Sometimes a double quote (“) cannot be entered because it has another meaning.  For example, when declaring a string we start and end that string with a double quote.  Entering a double quote in the middle of that string would confuse the code about where the string should actually end.  In this case, we can escape that interior double quote.

Special Note about Commas

Commas in Cinema Actions are special.  Unfortunately, the macro file is stored in CSV format.  That means all fields are separated by commas.  Entering a comma in the data field for an action will confuse the whole macro file.  The prevent confusion you should escape the comma and use the hexadecimal value \x2c.

Special Note about Double Quotes

Double quotes are also special in Cinema Actions.  At one time they were used as in the above example to define strings.  Double quotes should always be escaped.  There is a special escape sequence for double quotes, \",  where there are not for commas.

While the Cinema application has the functionality to send a UDP command to another JNIOR, did you know that it can do a UDP broadcast command also? This allows the JNIOR to send a UDP command to any JNIORs listening on that UDP port at the same time. This post will explain how to set this up. This post assumes you’ve already installed the Cinema application on your JNIOR. If you haven’t, here is a post that shows you how to install Cinema on your JNIOR.

Device File

First, to setup the broadcast you need to create a RAW UDP device in the support tool under the device tab. Here you can add a device from the ‘Add’ button at the bottom of the Device tab, and after naming it (I’ve named it ‘UDP_Broadcast’ for this example) you assign it as a RAW UDP device type. For the IP Address, it needs to be set to 255.255.255.255 so when this device is sent to from a macro command, it will send to any device listening on the same UDP port. The UDP port will be whatever UDP port you want to broadcast on. Just make sure the devices you are broadcasting to are also listening on that same UDP port (This example uses port 5554).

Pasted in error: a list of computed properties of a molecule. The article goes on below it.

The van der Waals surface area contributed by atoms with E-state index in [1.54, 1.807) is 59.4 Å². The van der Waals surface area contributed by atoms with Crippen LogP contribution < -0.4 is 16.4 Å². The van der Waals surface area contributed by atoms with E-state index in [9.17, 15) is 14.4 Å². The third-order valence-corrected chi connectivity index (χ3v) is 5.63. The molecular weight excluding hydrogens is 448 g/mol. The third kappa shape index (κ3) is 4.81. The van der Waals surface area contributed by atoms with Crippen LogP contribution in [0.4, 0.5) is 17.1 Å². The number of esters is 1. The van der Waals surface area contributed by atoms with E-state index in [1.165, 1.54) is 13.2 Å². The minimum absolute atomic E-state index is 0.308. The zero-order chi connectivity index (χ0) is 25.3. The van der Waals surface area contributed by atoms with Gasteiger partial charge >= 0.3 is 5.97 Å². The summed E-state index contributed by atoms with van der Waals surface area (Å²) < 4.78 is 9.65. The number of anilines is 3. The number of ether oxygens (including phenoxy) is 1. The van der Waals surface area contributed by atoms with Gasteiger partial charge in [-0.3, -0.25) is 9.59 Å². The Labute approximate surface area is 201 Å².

Macro File

Once this device is setup, you’ll save the device file locally and publish it to the JNIOR that will be broadcasting the command. You’ll then move onto the Macro tab in the JNIOR support tool. The first thing to do here is to select the ‘Link Devices’ option and select the device file you just created. This allows you to reference the ‘UDP_Broadcast’ device you created in your macros. Here in the Macro tab, a macro can be made that sends a command out to JNIORs via the UDP_Broadcast device. You’ll select the ‘Add’ button at the bottom left of the Macro tab, and this will add a macro in the macro view. You’ll name the macro (I’ve named it ‘Hello’ for this example) and then you’ll add an action to this macro. You’ll select the ‘Add’ button at the bottom right of the Macro tab this time, and add an action to the action view. Here you’ll name the action (I’ve named it ‘Broadcast Hello’ for this example) and then you’ll set the action’s device to the ‘UDP_Broadcast’ device from the device file we created. After this you’ll select the ‘send’ action for the macro, and for the data you can enter the whatever data you want to broadcast to other devices (I’ve made the data ‘Hello’ for this example). Lastly, you’ll select the macro ‘Hello’ and the action ‘Broadcast Hello’ at the same time, and then select the ‘<-‘ button between the Macro and Action views. This will add the ‘Broadcast Hello’ action to the ‘Hello’ Macro. After this you’ll save the macro file locally and publish it to the JNIOR that will be broadcasting the command.

Setting Cinema UDP Port

Your JNIOR should now be setup so when the ‘Hello’ macro is activated, it will broadcast to any JNIOR listening on port 5554 the command ‘Hello’. If you are trying to broadcast to other JNIOR’s running Cinema, you can send UDP commands to their Cinema application directly. Just make sure you have Cinema’s UDP port setup for each JNIOR that should be listening for those UDP commands. You can do this by going to the registry of a JNIOR, and under AppData/Cinema/ you set the registry key UdpServerPortNumber to the UDP port Cinema should be listening on. After setting this registry key, make sure to reboot that JNIOR so the change takes effect.

When using the Cinema application to send/receive commands to JNIOR, you may want to better customize the actions your JNIOR can perform past just controlling the JNIOR’s I/O. Creating macros is a great way to get more functionality from sending/receiving commands to the JNIOR. This post will explain how to create and upload macros to your JNIOR.

To create macros you need to have the support tool downloaded, which you can get here.

Name Version Release Date Size MD5
JNIOR Support Tool v7.15 Nov 20 2023 10.5 MB 688524ba37066aab6e327a79f0cfb0b5

Creating Macros